At Duke University Divinity School, Professor J. Kameron Carter teaches in religious and theological studies and in critical race and cultural studies. Driving his research are questions of how modernity's racial imagination, at the heart of which is 'whiteness,' is in fact a religious formation, a "god-term" that fuses violence and the sacred. He researches this problem with a view to alternative ethical possibilities. In this context Professor Carter also researches "blackness" as an alternative ethics of the sacred, a practice of primordial commoning in excess of (racial) capitalism. So understood blackness is not, strictly speaking, just another identity. Being for all people, blackness bespeaks intimacy without limit, belonging without borders, care and caress without rule/s. The sacred otherwise.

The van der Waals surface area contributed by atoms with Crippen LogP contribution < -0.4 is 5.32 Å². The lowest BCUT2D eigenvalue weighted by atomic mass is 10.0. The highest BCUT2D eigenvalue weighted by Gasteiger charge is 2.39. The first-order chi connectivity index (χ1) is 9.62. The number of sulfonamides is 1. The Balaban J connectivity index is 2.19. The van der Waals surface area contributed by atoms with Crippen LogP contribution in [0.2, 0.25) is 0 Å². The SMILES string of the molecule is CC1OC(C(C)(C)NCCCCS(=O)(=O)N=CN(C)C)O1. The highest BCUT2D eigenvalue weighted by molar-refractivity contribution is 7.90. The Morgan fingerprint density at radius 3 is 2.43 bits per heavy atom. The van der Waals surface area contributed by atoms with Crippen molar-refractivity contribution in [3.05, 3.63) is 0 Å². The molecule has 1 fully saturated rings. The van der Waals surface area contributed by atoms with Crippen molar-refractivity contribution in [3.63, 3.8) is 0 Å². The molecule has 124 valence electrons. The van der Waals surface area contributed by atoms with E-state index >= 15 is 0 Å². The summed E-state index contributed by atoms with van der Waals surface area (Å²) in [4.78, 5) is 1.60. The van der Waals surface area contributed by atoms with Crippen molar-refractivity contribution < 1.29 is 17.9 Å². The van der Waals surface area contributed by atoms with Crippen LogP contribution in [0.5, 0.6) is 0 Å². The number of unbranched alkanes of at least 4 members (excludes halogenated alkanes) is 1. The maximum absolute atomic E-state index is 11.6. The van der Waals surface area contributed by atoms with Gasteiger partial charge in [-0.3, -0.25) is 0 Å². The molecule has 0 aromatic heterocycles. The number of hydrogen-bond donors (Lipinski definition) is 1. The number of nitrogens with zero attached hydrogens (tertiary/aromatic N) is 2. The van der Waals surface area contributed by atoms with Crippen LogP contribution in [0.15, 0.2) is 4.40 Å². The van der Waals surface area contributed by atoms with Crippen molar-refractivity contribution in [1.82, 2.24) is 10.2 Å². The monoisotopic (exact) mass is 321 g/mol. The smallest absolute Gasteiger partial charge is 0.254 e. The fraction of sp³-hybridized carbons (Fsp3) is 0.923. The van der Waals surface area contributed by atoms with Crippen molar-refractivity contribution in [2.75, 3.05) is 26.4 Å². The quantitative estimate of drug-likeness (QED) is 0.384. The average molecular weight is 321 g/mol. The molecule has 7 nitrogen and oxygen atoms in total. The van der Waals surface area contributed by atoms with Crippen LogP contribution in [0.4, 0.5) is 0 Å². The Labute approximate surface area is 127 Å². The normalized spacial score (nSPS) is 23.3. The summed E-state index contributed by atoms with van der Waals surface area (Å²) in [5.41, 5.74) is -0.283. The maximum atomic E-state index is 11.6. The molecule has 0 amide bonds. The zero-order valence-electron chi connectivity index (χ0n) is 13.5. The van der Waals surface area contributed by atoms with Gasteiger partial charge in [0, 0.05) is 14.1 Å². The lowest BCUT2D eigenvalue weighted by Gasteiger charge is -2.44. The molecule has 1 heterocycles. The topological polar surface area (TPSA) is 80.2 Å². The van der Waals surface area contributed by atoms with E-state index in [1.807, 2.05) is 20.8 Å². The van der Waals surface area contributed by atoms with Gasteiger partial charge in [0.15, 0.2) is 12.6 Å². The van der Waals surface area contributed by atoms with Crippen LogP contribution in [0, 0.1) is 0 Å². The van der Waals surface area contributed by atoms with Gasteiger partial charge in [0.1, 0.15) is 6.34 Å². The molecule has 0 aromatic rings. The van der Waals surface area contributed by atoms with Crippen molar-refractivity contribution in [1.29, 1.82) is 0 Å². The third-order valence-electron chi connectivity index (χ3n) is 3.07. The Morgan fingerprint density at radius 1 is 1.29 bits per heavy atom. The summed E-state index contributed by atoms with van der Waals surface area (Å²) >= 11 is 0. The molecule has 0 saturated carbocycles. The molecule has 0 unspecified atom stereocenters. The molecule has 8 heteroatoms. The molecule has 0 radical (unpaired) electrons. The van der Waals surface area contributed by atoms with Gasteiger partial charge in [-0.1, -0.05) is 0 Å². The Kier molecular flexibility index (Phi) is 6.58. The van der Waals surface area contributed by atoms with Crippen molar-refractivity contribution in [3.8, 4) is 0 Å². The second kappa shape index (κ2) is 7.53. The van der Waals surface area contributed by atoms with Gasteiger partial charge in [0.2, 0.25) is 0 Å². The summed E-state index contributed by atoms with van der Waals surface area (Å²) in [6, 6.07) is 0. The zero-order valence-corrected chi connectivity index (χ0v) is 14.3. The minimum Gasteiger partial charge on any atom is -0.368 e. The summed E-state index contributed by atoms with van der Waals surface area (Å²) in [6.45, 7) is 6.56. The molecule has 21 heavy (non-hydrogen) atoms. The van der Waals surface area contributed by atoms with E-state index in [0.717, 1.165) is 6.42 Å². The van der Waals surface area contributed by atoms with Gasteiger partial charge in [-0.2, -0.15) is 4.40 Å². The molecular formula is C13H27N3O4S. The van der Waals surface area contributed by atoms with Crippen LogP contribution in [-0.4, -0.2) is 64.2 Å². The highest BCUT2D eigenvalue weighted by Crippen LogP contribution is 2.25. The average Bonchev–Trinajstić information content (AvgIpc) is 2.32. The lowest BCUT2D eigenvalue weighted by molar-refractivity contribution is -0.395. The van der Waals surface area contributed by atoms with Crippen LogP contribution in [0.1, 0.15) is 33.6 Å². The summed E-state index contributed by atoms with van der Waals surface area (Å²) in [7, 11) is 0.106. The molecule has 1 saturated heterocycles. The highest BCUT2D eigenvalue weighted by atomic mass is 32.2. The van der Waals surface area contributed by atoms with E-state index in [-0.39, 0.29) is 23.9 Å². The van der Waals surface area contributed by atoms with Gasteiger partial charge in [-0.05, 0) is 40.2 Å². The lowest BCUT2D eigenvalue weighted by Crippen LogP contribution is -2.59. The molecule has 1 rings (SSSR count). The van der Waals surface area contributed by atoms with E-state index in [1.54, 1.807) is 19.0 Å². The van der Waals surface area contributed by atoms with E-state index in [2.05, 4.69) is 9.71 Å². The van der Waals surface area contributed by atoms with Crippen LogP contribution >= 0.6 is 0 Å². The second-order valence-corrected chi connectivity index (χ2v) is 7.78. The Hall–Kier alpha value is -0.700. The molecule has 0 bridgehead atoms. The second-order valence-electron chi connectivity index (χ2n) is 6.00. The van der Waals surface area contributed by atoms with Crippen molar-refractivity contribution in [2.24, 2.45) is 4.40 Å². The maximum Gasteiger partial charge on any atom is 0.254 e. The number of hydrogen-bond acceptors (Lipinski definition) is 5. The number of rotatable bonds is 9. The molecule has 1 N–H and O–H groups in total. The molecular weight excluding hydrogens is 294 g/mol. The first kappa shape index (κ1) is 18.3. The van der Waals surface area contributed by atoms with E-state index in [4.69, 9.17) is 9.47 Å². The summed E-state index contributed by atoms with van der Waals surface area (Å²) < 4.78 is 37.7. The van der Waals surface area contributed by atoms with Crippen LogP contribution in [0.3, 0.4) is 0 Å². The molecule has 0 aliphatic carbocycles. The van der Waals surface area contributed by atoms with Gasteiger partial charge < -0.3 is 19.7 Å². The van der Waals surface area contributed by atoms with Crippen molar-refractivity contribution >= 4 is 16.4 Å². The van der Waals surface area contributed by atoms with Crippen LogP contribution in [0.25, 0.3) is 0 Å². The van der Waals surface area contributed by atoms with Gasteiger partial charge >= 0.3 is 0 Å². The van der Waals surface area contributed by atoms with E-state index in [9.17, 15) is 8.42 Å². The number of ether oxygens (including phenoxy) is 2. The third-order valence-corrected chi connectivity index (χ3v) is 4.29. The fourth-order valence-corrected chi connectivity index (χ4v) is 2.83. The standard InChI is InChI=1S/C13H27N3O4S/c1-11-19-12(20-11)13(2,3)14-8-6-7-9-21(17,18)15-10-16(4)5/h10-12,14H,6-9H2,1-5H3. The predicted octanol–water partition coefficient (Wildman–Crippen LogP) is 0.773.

Professor Carter's first book is Race: A Theological Account (New York: Oxford UP, 2008). He edited the collection of essays Religion and the Future of Blackness (a special issue of South Atlantic Quarterly, 2013). He has two books underway—After Property: A Blackpoetics of the Sacred and Dark Church: Notes from the Assemblage.